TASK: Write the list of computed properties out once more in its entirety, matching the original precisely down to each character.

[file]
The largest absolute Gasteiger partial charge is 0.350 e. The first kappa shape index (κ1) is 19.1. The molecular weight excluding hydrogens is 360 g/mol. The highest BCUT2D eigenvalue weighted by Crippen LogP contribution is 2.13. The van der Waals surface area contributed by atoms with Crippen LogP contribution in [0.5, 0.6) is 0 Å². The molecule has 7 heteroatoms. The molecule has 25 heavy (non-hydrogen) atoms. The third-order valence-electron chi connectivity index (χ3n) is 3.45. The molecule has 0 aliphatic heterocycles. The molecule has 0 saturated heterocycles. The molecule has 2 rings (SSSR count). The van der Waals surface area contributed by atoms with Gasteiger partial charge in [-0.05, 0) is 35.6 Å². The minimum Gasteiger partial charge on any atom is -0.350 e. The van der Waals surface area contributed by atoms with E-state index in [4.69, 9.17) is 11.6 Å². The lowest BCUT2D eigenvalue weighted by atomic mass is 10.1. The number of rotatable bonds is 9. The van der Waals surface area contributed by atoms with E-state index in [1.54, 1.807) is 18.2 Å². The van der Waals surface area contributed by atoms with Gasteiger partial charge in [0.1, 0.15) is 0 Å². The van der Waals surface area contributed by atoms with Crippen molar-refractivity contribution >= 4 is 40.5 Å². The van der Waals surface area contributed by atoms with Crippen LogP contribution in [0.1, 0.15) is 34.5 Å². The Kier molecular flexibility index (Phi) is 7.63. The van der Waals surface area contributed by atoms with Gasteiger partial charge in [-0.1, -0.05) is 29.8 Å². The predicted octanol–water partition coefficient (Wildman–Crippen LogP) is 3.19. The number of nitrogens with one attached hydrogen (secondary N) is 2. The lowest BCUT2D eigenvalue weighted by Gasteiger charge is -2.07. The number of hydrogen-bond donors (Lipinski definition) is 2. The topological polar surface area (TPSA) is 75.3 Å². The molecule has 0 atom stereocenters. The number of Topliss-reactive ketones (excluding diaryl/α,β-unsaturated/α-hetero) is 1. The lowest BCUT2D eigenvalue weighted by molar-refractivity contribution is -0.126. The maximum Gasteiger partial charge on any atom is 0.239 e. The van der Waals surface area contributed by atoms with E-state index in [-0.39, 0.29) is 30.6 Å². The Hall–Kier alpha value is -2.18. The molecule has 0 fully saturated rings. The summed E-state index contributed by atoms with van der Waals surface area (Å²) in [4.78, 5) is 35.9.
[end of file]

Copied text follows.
The largest absolute Gasteiger partial charge is 0.350 e. The first kappa shape index (κ1) is 19.1. The molecular weight excluding hydrogens is 360 g/mol. The highest BCUT2D eigenvalue weighted by Crippen LogP contribution is 2.13. The van der Waals surface area contributed by atoms with Crippen LogP contribution in [0.5, 0.6) is 0 Å². The molecule has 7 heteroatoms. The molecule has 25 heavy (non-hydrogen) atoms. The third-order valence-electron chi connectivity index (χ3n) is 3.45. The molecule has 0 aliphatic heterocycles. The molecule has 0 saturated heterocycles. The molecule has 2 rings (SSSR count). The van der Waals surface area contributed by atoms with Gasteiger partial charge in [-0.05, 0) is 35.6 Å². The minimum Gasteiger partial charge on any atom is -0.350 e. The van der Waals surface area contributed by atoms with E-state index in [4.69, 9.17) is 11.6 Å². The lowest BCUT2D eigenvalue weighted by atomic mass is 10.1. The number of rotatable bonds is 9. The van der Waals surface area contributed by atoms with E-state index in [1.54, 1.807) is 18.2 Å². The van der Waals surface area contributed by atoms with Gasteiger partial charge in [0.1, 0.15) is 0 Å². The van der Waals surface area contributed by atoms with Crippen molar-refractivity contribution >= 4 is 40.5 Å². The van der Waals surface area contributed by atoms with Crippen LogP contribution in [0.1, 0.15) is 34.5 Å². The Kier molecular flexibility index (Phi) is 7.63. The van der Waals surface area contributed by atoms with Gasteiger partial charge in [-0.1, -0.05) is 29.8 Å². The predicted octanol–water partition coefficient (Wildman–Crippen LogP) is 3.19. The number of nitrogens with one attached hydrogen (secondary N) is 2. The lowest BCUT2D eigenvalue weighted by Gasteiger charge is -2.07. The number of hydrogen-bond donors (Lipinski definition) is 2. The topological polar surface area (TPSA) is 75.3 Å². The molecule has 0 atom stereocenters. The number of Topliss-reactive ketones (excluding diaryl/α,β-unsaturated/α-hetero) is 1. The lowest BCUT2D eigenvalue weighted by molar-refractivity contribution is -0.126. The maximum Gasteiger partial charge on any atom is 0.239 e. The van der Waals surface area contributed by atoms with E-state index in [-0.39, 0.29) is 30.6 Å². The Hall–Kier alpha value is -2.18. The molecule has 0 fully saturated rings. The summed E-state index contributed by atoms with van der Waals surface area (Å²) in [4.78, 5) is 35.9.